The Pacers have seen a resurgent version of Paul George storm back and lead this team to some key victories so far this season. He’s scoring over 23 points, almost 5 assists, and 7 boards, and if his team was competing for the number one seed rather than the 6th or 7th, we could find him in the MVP conversation.

Myles Turner has shown flashes stardom, and Monta Ellis and George Hill are good complementary scorers.


The Hornets also have relied heavily on hero play from point guard and Franchise favorite Kemba Walker. One of the more clutch players in the league, Kemba is scoring 20.6 PPG along with 5.2 APG and 4.4 RPG, along with a healthy 1.7 SPG.

They also have seen newcomer Nicolas Batum have an amazing season, being a veteran leader alongside a still young Kemba. His jack-of-all-trades skill-set have provided the Hornets much more than the package of Gerald Henderson and Noah Vonleh, whom they traded for him this past summer.

With Al Jefferson healthy, Jeremy Lin playing like a sixth man of the year candidate, and Jeremy Lamb, Cody Zeller, and Marvin Williams playing well, the Hornets could be a wild card pick to make a run.

Lastly, the star studded Miami Heat team find themselves in fourth place in the East. Unfortunately, the team is made up of some older veterans like Joe Johnson, Dwyane Wade, A’Mare Stoudemire, Luol Deng, and Chris Bosh. While these guys can still play, I am not sure how they would fare in a seven game series.

The youth of Hassan Whiteside, Goran Dragic, Gerald Green and Justise Winslow is nice, but they alone can’t beat the Cavs four times. Also, with a very real possibility of blood clots shutting down Chris Bosh’s season once again, this team could hobble into the playoffs with real injury woes.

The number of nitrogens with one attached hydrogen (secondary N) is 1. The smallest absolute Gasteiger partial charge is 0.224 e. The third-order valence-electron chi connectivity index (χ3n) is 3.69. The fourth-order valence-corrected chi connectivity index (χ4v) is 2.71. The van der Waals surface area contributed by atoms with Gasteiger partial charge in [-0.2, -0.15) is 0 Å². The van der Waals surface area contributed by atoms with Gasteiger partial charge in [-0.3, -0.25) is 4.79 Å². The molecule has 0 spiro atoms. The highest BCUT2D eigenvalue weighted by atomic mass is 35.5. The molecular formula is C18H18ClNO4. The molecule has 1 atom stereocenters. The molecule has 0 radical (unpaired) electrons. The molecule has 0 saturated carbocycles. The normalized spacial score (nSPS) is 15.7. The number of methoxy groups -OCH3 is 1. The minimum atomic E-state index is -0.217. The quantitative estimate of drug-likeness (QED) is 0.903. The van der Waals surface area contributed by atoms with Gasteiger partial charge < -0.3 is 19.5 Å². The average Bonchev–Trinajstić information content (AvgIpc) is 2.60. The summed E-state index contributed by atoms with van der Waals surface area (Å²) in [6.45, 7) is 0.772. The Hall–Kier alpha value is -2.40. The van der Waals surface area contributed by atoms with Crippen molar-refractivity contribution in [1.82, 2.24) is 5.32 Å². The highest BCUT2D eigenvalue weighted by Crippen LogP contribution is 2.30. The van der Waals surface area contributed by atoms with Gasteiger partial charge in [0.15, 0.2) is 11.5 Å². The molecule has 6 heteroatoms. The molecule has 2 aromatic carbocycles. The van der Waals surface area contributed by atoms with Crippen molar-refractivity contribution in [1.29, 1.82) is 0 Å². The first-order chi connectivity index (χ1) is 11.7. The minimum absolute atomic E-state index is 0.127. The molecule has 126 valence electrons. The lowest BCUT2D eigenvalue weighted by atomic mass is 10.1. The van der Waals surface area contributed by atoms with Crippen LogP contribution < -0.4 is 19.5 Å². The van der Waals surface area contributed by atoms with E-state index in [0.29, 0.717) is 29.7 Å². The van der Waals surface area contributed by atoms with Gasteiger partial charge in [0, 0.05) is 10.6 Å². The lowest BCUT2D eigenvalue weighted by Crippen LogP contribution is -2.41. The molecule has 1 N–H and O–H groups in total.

Aside from the star led teams, the Hawks, Celtics, Bulls, and Pistons are all fighting for positioning. The Hawks and Celtics have a third seed in their sights, and the Bulls and Pistons are jostling for the 7th and 8th seed.

I worry about the Bulls. Their starters don’t click, they have logjams at the big man positions, and their team is made up of mostly veterans. Jimmy Butler is their young stud, but how many games can you put on his back?

The Bulls always show up to play, though, which is why if I am the Cavaliers I am hoping for anyone but the Bulls to be that eighth seed. The Bulls-Cavs rivalry is real, and I wouldn’t be surprised if the Bulls took out the Cavs in the first round, only to lose to the winner of the 4-5 seed matchup in the second round.

The Pistons made a huge move at the deadline to bring in star swingman Tobias Harris. Stan Van Gundy is building something real in Detroit around Andre Drummond, and a supporting cast of flashy Reggie Jackson, rookie Stanley Johnson, shooters Jodie Meeks, Kentavious Caldwell-Pope, and Marcus Morris, and now Harris makes for a team no-one wants to see in April.

They won their last four games in February and seem to really be clicking at the right time.